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The University of Southampton

ARCH2004 Introduction to European Prehistory

Module Overview

The 10,000 years from the end of the last glacial to the emergence of Roman as a major European power were marked by dramatic changes in subsistence, social organisation, material worlds and cosmology. This module provides an introduction to the major themes that structure European later prehistory: from hunter- gatherer worlds to the spread of agriculture; the emergence of great ceremonial monuments and, in places, equally monumental settlements; the effect of the adoption of metallurgy, and the creation of extensive networks of contact and exchange; and the impact that Rome was to have on Iron Age societies in its broader hinterland. Through lectures and an individual project, a range of evidence will be explored. You will be introduced to current interpretive debates and the ways that archaeologists reconstruct prehistoric lifeways and world views.

Aims and Objectives

Learning Outcomes

Knowledge and Understanding

Having successfully completed this module, you will be able to demonstrate knowledge and understanding of:

  • Major issues and debates in the study of European Prehistory.
  • The problems and potentials of evidence available to European Prehistory
  • The breadth of the field
Subject Specific Intellectual and Research Skills

Having successfully completed this module you will be able to:

  • Compare major thematically described developments in different places and periods in European Prehistory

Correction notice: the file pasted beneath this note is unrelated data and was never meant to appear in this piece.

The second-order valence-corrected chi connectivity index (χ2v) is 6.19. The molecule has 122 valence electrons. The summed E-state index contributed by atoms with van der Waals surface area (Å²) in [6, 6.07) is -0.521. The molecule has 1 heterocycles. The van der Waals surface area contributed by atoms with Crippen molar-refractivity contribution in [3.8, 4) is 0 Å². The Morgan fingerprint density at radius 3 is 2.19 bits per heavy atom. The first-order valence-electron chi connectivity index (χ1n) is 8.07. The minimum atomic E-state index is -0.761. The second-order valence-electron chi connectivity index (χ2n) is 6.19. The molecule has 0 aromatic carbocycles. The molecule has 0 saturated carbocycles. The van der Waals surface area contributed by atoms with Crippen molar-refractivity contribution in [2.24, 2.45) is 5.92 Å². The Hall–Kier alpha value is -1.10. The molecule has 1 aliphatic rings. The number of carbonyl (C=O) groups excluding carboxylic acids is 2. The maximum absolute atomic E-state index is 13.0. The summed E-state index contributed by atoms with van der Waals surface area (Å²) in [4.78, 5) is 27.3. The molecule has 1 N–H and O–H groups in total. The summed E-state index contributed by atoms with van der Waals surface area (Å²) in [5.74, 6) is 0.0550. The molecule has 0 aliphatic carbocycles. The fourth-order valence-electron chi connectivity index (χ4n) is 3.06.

• Critically evaluate contrasting approaches to key themes in Prehistoric Europe
Transferable and Generic Skills

Having successfully completed this module you will be able to:

  • Employ analytical skills appropriate to the study of Prehistory
  • Produce an extended piece of written work demonstrating written communication skills
  • Gather information, analyse and evaluate it critically


This module introduces key themes in the Prehistory of Europe such as `technology', `subsistence', ‘exchange' and `the body'. Through these themes, social and cultural changes are explored. Comparisons are drawn between periods and regions.

Learning and Teaching

Teaching and learning methods

Teaching methods include • Lectures • Seminar classes Learning activities include • Lectures • Seminar classes • Independent study

Independent Study126
Total study time150

Resources & Reading list

Champion, T., Gamble, C., Shennan, S. and Whittle, A. (1984). Prehistoric Europe. 

Harding, A. (2000). European Societies in the Bronze Age. 

Whittle, A (2003). The Archaeology of People. 

Whittle, A (1996). Europe in the Neolithic. 

Collis, J. (1997). The European Iron Age. 



MethodPercentage contribution
Project  (3500 words) 80%
Project design  (500 words) 20%


MethodPercentage contribution
Essay  (4000 words) 100%

Repeat Information

Repeat type: Internal & External

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